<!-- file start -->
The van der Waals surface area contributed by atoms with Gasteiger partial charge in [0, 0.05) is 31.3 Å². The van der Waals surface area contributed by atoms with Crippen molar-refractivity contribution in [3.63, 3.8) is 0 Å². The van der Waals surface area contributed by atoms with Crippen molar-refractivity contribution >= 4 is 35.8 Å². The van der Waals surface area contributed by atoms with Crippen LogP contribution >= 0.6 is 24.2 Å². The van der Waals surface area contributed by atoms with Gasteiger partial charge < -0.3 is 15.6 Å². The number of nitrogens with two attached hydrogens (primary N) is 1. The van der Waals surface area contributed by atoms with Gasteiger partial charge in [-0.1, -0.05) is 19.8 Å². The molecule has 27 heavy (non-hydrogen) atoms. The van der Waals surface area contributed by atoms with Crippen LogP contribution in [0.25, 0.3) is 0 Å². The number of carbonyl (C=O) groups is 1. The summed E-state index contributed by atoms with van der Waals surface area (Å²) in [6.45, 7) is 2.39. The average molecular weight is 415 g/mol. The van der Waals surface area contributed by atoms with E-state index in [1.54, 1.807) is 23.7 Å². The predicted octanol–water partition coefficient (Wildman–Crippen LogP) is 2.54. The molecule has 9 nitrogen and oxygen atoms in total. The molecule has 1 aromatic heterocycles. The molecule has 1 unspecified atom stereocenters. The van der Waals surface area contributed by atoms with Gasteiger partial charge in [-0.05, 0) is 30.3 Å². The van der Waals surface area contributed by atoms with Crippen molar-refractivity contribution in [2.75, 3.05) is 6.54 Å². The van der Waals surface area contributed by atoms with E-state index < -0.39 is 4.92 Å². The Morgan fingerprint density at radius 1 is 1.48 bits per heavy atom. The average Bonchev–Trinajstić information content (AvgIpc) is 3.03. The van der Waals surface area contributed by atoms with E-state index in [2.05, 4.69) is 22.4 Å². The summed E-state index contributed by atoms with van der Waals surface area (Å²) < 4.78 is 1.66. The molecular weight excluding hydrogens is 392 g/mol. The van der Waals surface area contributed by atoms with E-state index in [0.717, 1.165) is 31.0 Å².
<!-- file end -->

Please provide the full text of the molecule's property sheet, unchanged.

The van der Waals surface area contributed by atoms with Gasteiger partial charge in [0, 0.05) is 31.3 Å². The van der Waals surface area contributed by atoms with Crippen molar-refractivity contribution in [3.63, 3.8) is 0 Å². The van der Waals surface area contributed by atoms with Crippen molar-refractivity contribution >= 4 is 35.8 Å². The van der Waals surface area contributed by atoms with Crippen LogP contribution >= 0.6 is 24.2 Å². The van der Waals surface area contributed by atoms with Gasteiger partial charge < -0.3 is 15.6 Å². The number of nitrogens with two attached hydrogens (primary N) is 1. The van der Waals surface area contributed by atoms with Gasteiger partial charge in [-0.1, -0.05) is 19.8 Å². The molecule has 27 heavy (non-hydrogen) atoms. The van der Waals surface area contributed by atoms with Crippen LogP contribution in [0.25, 0.3) is 0 Å². The number of carbonyl (C=O) groups is 1. The summed E-state index contributed by atoms with van der Waals surface area (Å²) in [6.45, 7) is 2.39. The average molecular weight is 415 g/mol. The van der Waals surface area contributed by atoms with E-state index in [1.54, 1.807) is 23.7 Å². The predicted octanol–water partition coefficient (Wildman–Crippen LogP) is 2.54. The molecule has 9 nitrogen and oxygen atoms in total. The molecule has 1 aromatic heterocycles. The molecule has 1 unspecified atom stereocenters. The van der Waals surface area contributed by atoms with Gasteiger partial charge in [-0.05, 0) is 30.3 Å². The van der Waals surface area contributed by atoms with Crippen molar-refractivity contribution in [2.75, 3.05) is 6.54 Å². The van der Waals surface area contributed by atoms with E-state index < -0.39 is 4.92 Å². The Morgan fingerprint density at radius 1 is 1.48 bits per heavy atom. The average Bonchev–Trinajstić information content (AvgIpc) is 3.03. The van der Waals surface area contributed by atoms with E-state index in [2.05, 4.69) is 22.4 Å². The summed E-state index contributed by atoms with van der Waals surface area (Å²) < 4.78 is 1.66. The molecular weight excluding hydrogens is 392 g/mol. The van der Waals surface area contributed by atoms with E-state index in [0.717, 1.165) is 31.0 Å².